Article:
David Hinkley feels like starting some shit: the NY Daily News columnist decides to beat yet another dead horse into the ground by listing what he calls "The Dirty Dozen: The 12 Best Rolling Stones Songs". What's next: a song by song comparison of Exile in Guyville and Exile on Main Street? It's not that we disagree with the exercise so much as it's been done sooo many times before in the last decade alone. Of course, that doesn't make us any less immune to it. (We only have once song in common with Mr. Hinckley's list but we're on the same page when it comes to "Satisfaction".) Here's a couple of Stones-related lists from the "5" vaults:
MR. JONES’ 5 FAVORITE STONES ALBUMS (in chronological order):
1. Sticky Fingers (Rolling Stones Records-1971)
Welcome to the ‘70s. The Stones will be your guide.
2. Exile On Main St (Rolling Stones Records-1972)
Their ultimate album and one of the great rock and roll classics. Decadent, raunchy, awesome.
3. Some Girls (Rolling Stones Records-1978)
The punks may have said they were rebelling against the rock and roll status quo exemplified by The Stones. But privately, no one in their right mind would ever dis this one.
4. Emotional Rescue (Rolling Stones Records-1980)
Not a great one, but we have a soft spot for it, nonetheless.
5. Tattoo You (Rolling Stones Records-1981)
The last hurrah. Their final stab at remaining The World’s Greatest Rock and Roll Band.
MR. JONES’ TOP 10 FAVORITE STONES SONGS (in chronological order):
1. "19th Nervous Breakdown"
One of their coolest tunes. Just ask The Strokes: they’ve based their entire sound on this song.
2. "Ruby Tuesday"
A psychedelic classic.
3. "Gimme Shelter"
Not only a classic, this baby also boasts one of the greatest intros ever.
4. "You Can’t Always Get What You Want"
"but if you try, sometimes you get what you need." Amen.
5. "Can’t You Hear Me Knocking"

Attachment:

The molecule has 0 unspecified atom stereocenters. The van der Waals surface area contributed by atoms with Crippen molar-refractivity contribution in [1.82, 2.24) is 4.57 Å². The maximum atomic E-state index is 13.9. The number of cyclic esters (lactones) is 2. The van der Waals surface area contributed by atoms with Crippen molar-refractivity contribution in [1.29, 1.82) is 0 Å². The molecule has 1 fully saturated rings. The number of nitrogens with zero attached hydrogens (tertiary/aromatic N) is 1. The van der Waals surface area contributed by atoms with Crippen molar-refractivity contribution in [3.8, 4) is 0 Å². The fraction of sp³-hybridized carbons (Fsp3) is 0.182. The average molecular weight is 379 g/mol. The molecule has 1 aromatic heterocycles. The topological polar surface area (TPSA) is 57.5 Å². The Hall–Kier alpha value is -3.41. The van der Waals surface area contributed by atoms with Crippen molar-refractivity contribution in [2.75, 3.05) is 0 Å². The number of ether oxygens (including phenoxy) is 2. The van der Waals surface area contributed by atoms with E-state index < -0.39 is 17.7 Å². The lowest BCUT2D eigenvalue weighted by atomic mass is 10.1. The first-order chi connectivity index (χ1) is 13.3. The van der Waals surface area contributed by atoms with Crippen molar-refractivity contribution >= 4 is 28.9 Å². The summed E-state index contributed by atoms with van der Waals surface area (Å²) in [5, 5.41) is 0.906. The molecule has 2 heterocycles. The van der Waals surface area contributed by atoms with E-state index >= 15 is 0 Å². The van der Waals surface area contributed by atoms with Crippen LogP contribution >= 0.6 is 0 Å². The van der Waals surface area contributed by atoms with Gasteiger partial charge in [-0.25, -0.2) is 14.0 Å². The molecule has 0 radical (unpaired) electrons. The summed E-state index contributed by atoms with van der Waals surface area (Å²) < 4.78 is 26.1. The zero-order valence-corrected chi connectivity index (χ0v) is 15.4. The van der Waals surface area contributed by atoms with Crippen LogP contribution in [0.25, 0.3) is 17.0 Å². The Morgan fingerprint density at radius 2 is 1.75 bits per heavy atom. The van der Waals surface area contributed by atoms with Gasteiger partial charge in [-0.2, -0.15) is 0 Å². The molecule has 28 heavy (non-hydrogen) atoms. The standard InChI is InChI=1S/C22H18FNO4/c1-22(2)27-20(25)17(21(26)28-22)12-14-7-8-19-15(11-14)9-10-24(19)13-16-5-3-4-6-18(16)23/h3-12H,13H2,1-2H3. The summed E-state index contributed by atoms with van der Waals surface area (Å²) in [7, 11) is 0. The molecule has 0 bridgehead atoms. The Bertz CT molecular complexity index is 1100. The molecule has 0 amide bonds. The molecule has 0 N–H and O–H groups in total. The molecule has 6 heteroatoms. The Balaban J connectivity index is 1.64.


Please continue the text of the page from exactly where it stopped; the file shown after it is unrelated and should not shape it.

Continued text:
The Santana-like jam at the end of this track is one of the major highlights of guitarist Mick Taylor’s stint with the band.
Keith’s signature song: "I need a love to keep me happy".
For us, sometimes this song alone comes mighty close.
By 1978 disco and punk had threatened to make the Stones obsolete. This was their way of fighting back.
8. "Beast Of Burden"
Soulful, bluesy, and hands down, one of their very best. A bedroom classic, as well. Oh, yeah.
9. "Start Me Up"
The last great Stones classic. Great video, too.
10. "Waiting On A Friend"
Mick and Keith’s musical tribute to their long-lasting friendship. Plus a great solo from jazz giant Sonny Rollins. Beautiful.
Honorable Mentions: Gotta fit "Under My Thumb", "Time Is On My Side", "Paint It Black", "Let it Loose" and "Send It To Me" in there somewhere, though.
5 NOTABLE COVERS OF STONES SONGS
There’s a million of these, but here are 5 interesting ones:
CHARO and the SALSOUL ORCHESTRA / "Let's Spend The Night Together"
Yes, that Charo. We’ll let you make up your own mind about this one.
DEVO / "(I Can’t Get No) Satisfaction"
When covering a song the idea is to make it your own. Otherwise, what’s the point? One of the coolest covers in rock and roll, period.
PETER FRAMPTON / "Jumping Jack Flash"
More Stonesy than the band’s own classic. The rare instance of the cover actually improving on the original. Look for the version off of Frampton Comes Alive.
BETTE MIDLER / "Beast Of Burden"
Midler covers the Stones? Bleecch! Not even Mick Jagger’s appearance in the video could save this one.
BRITNEY SPEARS / "(I Can’t Get No) Satisfaction"
"Satisfaction" is one of the most covered songs of all time, so it merits double mention. It’s also been desecrated more times than we care to list (memorable among them: Justine Bateman’s all-girl bar band in the 1988 film of the same name) but Ms. Spears’ version is just plain horrendous.